Thursday, July 19, 2007
So I'll be on honeymoon for the next month or so, but I wanted to share something with you all. In the back of a tiny, shabby thrift I saw an old tennis racket. Looked like it was from the 1950s or older, with one of those old fashion wooden clamps on it to keep it from warping. I seen tons of these, so nothing special.
But upon closer inspection I saw this odd logo. And I thought is that flying fasces? Symbol of Mussolini's Black Shirts?
Okay, so I know it's an old symbol, that goes back to Roman times, and just happened to be on the back of out dimes before they put on the torch or liberty and FDR
But as I rolled the racket over, I saw the racket's name: The Dictator.
Which is kind of bizarre, right? I mean, wouldn't that kind of like be calling a pair of running shoes today the Suicide Bombers or the Al Qaeda Terrorists?
I'm not sure of how old this racket is, but I'd guess it's pre-WWII. The racket looks pretty old (yo can see some of th string rotten away in the first pic). Would anyone in the late 40s or 50s, who lived through the recent horrors of the war buy a tennis racket that glorified fascism? Probably not.
So let's say the racket is from the mid-1930s. That makes sense, stylistically. Check out this very fascist eagle that's on exterior of Santa Barbara's downtown post office, circa 1936.
Even the bas-relief murals on the inside post office have that stylish totalitarian, glorification-of-the-worker-drone optimism about them.
Certainly this style was part of the art deco aesthetic, I get that. And by the way, that last mural with Indians attacking the pioneers highlights the racially insensitive and pretty un-PC nature of the day. But to name the racket after a militaristic crank despot? Hindsight is 20-20, but was the sales department at Wilson's so blind to the naked ambitions of Hitler and Mussolini and the host of other dictators in the 1930s that this moniker seemed innocent?
And dictators weren't even that great at sports. Assuming this racket was made after 1936, then Wilson couldn't escape the dismal showing of the "master race" when the Olympics were held in Berlin.
To me, it just goes to show depths a company will stoop to sell you a product. Witness this 1980s supermarket meat poster obvious lifted from a Nazi propaganda poster.
I couldn't really find any info on the web about Wilson's Dictator, but if someone knows more I'd sure like to here it.
Friday, July 13, 2007
Here's some more pictures of clutter, cluttering up my hard drive, from the most random bookshelves on the planet.
This is the greatest book I've never read. It has it all: cults, people in cat masks, pseudo-Egyptian imagery, initiation rights, a worried guy with a muzzle, and a trite, cryptic title. In my mind, reading this would probably just spoil it. So I won't.
"Chapter 12: What To Do When Your Rottweiler Bites Your Nose Off."
Seriously, was every other part of the devil taken? Even the hackiest-hack could come up with a better title. How about Satan's Pinky or Lucifer's Uvula? I mean elbow doesn't exactly strike fear in anyone's heart, no matter who it belongs to. What does he do, run around jabbing people in the gut? And the Olympic rings on the cover don't help. Then again, Devil's Elbow sounds like an vast improvement over his previous work, This is Adam, etc.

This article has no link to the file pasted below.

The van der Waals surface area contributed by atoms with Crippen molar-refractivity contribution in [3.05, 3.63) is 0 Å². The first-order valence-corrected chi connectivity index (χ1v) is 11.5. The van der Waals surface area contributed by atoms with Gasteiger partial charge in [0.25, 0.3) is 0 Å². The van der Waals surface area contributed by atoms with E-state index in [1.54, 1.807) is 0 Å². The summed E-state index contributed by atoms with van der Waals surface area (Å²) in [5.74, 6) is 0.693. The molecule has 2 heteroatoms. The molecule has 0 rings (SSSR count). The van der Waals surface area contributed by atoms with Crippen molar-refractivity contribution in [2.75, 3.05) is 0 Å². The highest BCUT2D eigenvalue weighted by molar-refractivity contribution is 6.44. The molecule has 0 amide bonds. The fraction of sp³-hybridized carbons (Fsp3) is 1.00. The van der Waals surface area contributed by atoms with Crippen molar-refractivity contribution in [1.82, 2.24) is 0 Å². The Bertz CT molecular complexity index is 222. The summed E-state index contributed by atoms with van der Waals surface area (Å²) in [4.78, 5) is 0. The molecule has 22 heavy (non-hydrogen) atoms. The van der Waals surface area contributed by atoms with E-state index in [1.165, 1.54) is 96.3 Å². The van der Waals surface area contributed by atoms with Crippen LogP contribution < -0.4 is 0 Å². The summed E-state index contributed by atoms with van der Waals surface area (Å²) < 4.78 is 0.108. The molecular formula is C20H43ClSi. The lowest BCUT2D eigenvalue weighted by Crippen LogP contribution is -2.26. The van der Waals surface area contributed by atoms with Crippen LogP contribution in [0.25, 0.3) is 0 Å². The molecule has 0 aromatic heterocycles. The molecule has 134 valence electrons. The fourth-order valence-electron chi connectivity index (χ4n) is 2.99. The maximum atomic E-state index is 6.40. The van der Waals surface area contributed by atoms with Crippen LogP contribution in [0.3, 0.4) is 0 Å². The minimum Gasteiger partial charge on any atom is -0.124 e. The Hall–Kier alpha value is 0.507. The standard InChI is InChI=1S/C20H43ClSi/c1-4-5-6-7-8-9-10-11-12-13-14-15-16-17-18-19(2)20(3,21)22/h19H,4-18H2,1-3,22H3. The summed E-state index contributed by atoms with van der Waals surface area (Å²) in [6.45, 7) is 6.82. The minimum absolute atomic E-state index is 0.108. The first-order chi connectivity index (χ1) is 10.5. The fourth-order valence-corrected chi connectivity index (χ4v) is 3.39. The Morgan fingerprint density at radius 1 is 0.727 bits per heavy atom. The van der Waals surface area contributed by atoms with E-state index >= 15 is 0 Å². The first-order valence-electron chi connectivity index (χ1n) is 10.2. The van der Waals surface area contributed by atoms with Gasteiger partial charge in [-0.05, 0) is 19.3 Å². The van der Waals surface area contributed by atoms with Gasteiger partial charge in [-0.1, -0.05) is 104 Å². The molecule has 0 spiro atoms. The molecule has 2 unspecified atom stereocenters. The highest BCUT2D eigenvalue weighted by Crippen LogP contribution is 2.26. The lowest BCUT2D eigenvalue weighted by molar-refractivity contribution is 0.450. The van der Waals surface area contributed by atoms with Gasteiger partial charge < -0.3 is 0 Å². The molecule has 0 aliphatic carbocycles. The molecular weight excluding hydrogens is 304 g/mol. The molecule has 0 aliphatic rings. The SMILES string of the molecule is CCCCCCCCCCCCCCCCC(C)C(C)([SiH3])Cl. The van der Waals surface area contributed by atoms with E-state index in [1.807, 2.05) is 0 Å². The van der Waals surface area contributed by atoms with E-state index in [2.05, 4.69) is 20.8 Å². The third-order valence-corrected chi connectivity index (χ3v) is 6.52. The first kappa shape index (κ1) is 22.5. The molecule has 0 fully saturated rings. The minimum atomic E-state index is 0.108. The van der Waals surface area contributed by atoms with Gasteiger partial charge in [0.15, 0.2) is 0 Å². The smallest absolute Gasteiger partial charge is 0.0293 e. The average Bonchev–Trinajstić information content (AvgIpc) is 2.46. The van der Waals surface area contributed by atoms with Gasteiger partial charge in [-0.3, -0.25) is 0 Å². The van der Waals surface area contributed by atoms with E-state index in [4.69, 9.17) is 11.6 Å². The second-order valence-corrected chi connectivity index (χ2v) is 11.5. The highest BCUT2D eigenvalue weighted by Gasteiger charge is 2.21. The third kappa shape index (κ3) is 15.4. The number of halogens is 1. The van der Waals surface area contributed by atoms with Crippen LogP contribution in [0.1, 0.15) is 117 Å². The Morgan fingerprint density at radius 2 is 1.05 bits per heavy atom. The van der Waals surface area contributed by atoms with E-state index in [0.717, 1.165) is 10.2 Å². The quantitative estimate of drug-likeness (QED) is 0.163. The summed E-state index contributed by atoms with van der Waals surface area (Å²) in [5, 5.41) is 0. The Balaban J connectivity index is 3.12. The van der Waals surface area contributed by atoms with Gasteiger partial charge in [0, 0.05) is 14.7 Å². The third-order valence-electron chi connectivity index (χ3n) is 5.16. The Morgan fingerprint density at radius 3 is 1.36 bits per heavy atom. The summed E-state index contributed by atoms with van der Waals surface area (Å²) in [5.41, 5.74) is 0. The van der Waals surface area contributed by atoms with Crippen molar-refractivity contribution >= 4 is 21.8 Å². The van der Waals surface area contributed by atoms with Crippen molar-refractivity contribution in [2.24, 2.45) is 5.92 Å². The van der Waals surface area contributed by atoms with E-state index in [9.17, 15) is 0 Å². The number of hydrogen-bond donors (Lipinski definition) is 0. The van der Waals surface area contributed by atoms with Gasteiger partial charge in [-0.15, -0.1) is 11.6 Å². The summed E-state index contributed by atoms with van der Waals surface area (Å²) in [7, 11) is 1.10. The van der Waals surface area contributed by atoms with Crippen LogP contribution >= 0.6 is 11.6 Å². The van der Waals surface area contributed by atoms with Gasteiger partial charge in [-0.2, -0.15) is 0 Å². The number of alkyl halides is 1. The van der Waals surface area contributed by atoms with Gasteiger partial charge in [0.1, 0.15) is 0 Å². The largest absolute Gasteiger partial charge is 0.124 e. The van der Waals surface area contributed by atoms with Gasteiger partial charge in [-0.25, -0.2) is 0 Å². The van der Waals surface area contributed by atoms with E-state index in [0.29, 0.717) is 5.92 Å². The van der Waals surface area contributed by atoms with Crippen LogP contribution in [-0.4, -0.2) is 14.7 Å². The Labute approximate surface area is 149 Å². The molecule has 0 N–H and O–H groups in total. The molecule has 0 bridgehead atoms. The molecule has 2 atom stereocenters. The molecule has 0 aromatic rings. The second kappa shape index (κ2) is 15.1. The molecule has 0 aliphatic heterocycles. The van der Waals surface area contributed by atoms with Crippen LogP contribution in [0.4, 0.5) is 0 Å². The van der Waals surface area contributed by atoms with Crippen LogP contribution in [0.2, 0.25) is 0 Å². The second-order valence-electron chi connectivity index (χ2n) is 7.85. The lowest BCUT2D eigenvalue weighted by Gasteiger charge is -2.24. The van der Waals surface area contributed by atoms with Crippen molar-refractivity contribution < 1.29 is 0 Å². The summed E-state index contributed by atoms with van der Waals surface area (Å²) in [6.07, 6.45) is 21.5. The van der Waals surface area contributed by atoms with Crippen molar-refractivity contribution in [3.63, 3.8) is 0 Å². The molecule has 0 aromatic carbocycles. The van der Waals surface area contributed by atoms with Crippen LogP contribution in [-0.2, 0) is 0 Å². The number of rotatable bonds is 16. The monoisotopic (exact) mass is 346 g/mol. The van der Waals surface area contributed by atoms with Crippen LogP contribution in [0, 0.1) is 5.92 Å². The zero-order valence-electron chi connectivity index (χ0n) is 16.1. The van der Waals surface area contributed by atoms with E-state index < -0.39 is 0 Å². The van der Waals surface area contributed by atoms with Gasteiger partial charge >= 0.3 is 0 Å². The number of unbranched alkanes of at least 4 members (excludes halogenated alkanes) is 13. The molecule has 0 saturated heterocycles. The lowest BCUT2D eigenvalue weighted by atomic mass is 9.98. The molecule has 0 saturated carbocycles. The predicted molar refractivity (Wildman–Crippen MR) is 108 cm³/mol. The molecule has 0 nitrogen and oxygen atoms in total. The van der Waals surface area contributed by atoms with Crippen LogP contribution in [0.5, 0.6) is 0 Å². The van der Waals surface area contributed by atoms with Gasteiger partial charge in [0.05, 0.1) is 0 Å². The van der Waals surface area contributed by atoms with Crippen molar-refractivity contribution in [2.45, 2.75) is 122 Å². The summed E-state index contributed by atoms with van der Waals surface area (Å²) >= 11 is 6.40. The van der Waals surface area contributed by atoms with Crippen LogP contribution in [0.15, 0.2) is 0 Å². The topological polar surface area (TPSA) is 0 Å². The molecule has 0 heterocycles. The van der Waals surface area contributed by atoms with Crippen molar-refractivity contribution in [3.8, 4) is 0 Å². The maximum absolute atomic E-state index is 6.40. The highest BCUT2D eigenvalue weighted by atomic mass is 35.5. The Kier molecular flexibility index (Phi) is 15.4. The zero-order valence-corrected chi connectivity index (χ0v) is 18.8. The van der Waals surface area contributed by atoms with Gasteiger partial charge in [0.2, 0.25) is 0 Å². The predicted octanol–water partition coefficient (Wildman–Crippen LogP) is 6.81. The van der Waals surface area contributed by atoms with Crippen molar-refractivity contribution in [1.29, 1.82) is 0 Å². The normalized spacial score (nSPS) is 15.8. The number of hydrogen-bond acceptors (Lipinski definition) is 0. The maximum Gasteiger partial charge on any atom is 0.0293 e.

What's more hilarious than dead bodies and coffins and embalming fluid and graves and crematoriums? Just about everything. Know what's missing from this title? An exclamation mark.
I've seen some hilarious high school and college yearbooks. I love this one and Rob Reiner's LSD sunburn. This is from a medical college, so you can just imagine what the students were smoking and ingesting in 1971.
Yearbooks are great for names (my favorite: Rhomance Mayman) and hairdos. See the gag picture, yet?
Oh, Helga Vyhmeister (there's a mouthful) either you're a world class wit, you had killer acne that day, or you were related to Cousin Itt.
Well, I gotta go. Fonzie just dropped in. Again. Uninvited. Wanting to party. Snapping his fingers. It was cool in the 70s, you know the Happy Days. But now it's just so freakin' Potsie-like.
Sunday, July 01, 2007
I like a thrift store in somewhat gentrified neighborhoods. They generally have more character, better stuff, reasonable prices, and often cool neighbors.
Case in point is the old Vogue Theater in Oxnard, California. Right down the street from a small but decent Goodwill, the Vogue no longer operates (it's an indoor swap-meet/ mini grocer's market), but looks brand new with this slick paint job and it's gorgeous art-deco lines. in fact, i thought I wen through a time warp when I saw how new it looked. But the illusion was quickly shattered by the eyesore of a mega-mall within sight down the block.
I'll have to stick around some night to see if they turn on the neon.
Okay, I kind of went nuts with camera, but can you blame me? There's some other interesting mid-century architecture in Oxnard that's in front of the wrecking ball (to make way for another G-D mall). I'll post on those later.